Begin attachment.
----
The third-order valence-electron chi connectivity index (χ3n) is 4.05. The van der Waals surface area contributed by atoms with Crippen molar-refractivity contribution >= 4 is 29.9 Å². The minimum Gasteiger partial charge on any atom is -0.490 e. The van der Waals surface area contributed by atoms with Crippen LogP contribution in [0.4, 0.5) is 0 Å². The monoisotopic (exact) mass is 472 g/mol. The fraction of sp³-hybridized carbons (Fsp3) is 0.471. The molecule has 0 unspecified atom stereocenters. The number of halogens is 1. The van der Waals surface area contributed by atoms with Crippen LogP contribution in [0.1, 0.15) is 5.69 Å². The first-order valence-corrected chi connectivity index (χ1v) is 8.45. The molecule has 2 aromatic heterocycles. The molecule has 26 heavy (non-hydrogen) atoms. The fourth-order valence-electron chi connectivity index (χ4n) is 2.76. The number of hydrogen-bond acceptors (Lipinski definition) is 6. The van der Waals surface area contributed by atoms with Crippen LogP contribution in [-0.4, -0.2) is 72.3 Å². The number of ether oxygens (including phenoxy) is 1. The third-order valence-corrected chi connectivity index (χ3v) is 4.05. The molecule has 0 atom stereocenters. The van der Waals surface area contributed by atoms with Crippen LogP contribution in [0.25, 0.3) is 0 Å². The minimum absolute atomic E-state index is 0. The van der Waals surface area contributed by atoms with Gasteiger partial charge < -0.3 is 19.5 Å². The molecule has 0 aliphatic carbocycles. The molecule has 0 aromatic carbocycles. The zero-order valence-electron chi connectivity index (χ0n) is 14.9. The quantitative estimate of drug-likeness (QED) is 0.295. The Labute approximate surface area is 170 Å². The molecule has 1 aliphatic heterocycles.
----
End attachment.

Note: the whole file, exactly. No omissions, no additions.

The third-order valence-electron chi connectivity index (χ3n) is 4.05. The van der Waals surface area contributed by atoms with Crippen molar-refractivity contribution >= 4 is 29.9 Å². The minimum Gasteiger partial charge on any atom is -0.490 e. The van der Waals surface area contributed by atoms with Crippen LogP contribution in [0.4, 0.5) is 0 Å². The monoisotopic (exact) mass is 472 g/mol. The fraction of sp³-hybridized carbons (Fsp3) is 0.471. The molecule has 0 unspecified atom stereocenters. The number of halogens is 1. The van der Waals surface area contributed by atoms with Crippen LogP contribution in [0.1, 0.15) is 5.69 Å². The first-order valence-corrected chi connectivity index (χ1v) is 8.45. The molecule has 2 aromatic heterocycles. The molecule has 26 heavy (non-hydrogen) atoms. The fourth-order valence-electron chi connectivity index (χ4n) is 2.76. The number of hydrogen-bond acceptors (Lipinski definition) is 6. The van der Waals surface area contributed by atoms with Crippen LogP contribution in [-0.4, -0.2) is 72.3 Å². The number of ether oxygens (including phenoxy) is 1. The third-order valence-corrected chi connectivity index (χ3v) is 4.05. The molecule has 0 atom stereocenters. The van der Waals surface area contributed by atoms with Crippen LogP contribution in [0.25, 0.3) is 0 Å². The minimum absolute atomic E-state index is 0. The van der Waals surface area contributed by atoms with Gasteiger partial charge < -0.3 is 19.5 Å². The molecule has 0 aliphatic carbocycles. The molecule has 0 aromatic carbocycles. The zero-order valence-electron chi connectivity index (χ0n) is 14.9. The quantitative estimate of drug-likeness (QED) is 0.295. The Labute approximate surface area is 170 Å². The molecule has 1 aliphatic heterocycles.